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The How I Met Your Mother finale and how hard our craft is

April 11, 2014

Over the long course of this blog, I’ve used television shows to illustrate concepts in our craft. TV is often a medium that’s more shared than books. I could reference what Robert B. Parker did in Spenser but you probably haven’t read that. Or I could talk about what Mr. Grey did to Anastasia in 50 Shades of Grey, but I haven’t read that. And I can’t use YouTube clips of a book as a quick illustration.

Last month the long-running sitcom How I Met Your Mother ended after nine years. My son–a faithful watcher–hated the finale, with reason.

The series was supposed to be about how the main character–Ted Moseby–met his kids’ mom (duh). It starts with Ted being introduced to Robin–Aunt Robin. Ted falls in love with and dates Robin twice during the series. But Robin also dates Barney Stinson, a womanizing cad, twice in the series. And the last two seasons concentrate almost completely on how Barney casts aside his old ways and falls completely and truly for Robin. The last season is entirely based around Barney and Robin’s wedding weekend.

In addition, it took eight season to meet the mom. Her name winds up being Tracy, and she impacts everyone’s lives. It’s her who tells Barney to stop screwing around and be with the one he loves–which causes him to propose to Robin. She’s the one who Robin runs into–literally–when she has a last-minute set of jitters. She talks Robin down and the wedding happens.

After nine years of waiting, in the finale, Ted finally, finally meets the mother. And it was beautiful.

It was the perfect ending.

But it wasn’t the ending. The ending went beyond that. Robin and Barney got divorced. Barney went back to womanizing and wound up getting a woman (known only as #31) pregnant. Robin becomes terribly unhappy after the divorce and decides not to hang with her friends any more.

And worst of all, the mom gets sick and dies, leaving Ted alone.

And the ending winds up being Ted–with the blessing of his children–asking out Robin again.

When LOST ended, fans criticized the writers for not having a plan to end the show. This show’s runners had a plan. It was so well developed that they filmed the scene where the kids give Ted permission to date Robin in the show’s second year.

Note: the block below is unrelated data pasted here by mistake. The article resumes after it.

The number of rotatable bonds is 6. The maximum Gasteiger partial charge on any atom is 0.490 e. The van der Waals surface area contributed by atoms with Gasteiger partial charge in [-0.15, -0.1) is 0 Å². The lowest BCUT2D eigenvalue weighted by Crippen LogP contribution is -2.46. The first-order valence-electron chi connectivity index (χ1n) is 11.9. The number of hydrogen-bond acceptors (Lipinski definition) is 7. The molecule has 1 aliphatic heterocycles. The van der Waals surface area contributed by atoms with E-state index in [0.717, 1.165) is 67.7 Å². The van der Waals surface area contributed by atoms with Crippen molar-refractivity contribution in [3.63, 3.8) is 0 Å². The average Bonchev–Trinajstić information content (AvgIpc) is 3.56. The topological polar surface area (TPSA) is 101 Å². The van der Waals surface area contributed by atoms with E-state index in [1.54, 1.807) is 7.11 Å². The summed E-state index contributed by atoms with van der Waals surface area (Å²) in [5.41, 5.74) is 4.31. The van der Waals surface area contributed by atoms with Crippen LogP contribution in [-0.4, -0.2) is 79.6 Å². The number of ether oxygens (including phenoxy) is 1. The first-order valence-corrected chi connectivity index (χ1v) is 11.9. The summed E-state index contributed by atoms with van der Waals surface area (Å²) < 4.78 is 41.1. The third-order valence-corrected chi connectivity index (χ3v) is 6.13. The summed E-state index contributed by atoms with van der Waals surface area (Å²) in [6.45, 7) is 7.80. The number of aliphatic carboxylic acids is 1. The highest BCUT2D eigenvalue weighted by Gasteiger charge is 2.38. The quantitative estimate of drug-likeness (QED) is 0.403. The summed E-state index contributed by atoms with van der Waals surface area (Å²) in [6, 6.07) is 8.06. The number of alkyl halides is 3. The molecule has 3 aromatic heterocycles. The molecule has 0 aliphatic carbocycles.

At the time, it was the right ending, but then a few things happened.

  • The characters of Barney and Robin (and the actors Neil Patrick Harris and Cobie Smulders) had chemistry that matched Ted and Robin’s. The writers capitalized on this and the on the rich characters they’d built to sell the new relationship, and they made us believe in that relationship.
  • They also built a rich character in the mom, Tracy McConnell (played by Cristin Milioti), that fans grew to very quickly like as a character, and like with Ted. And because the story was one of Ted’s long, faithful wait for the one, the fans were thrilled when they finally met. When the rumors and foreshadowing of her death started, fans were frustrated and annoyed.
  •  The show was good enough and popular enough that it ran far longer than the expected four or five seasons. After the fourth or fifth season, the story of Ted winding up with Robin would have worked. In the intervening seasons, the characters’ growth made that ending impossible. (Or as Barney might say possimbible.)

Even still, the ending was still just a few scenes from perfect. The first half of the finale dealt with the immediate aftermath of the wedding and drew us to the point where Ted and Tracy met in the rain at the train station. The second half dealt mostly with the future in which all the bad things happened. Within minutes, the payoffs of the last nine years–the happiness found by four of the six characters–was shattered. And the perfect ending was replaced with Ted repeating a scene from the series pilot when he tries to win Robin with  blue French horn.

Technically the ending was well-crafted. It tied the show in a knot and there were reasons for everything that happened. Except it didn’t work. It was 30 minutes too much. Over the space of more then 100 hours of content, this show was just half an hour off.

That’s still impressive, and it’s a testament to how hard our craft is.

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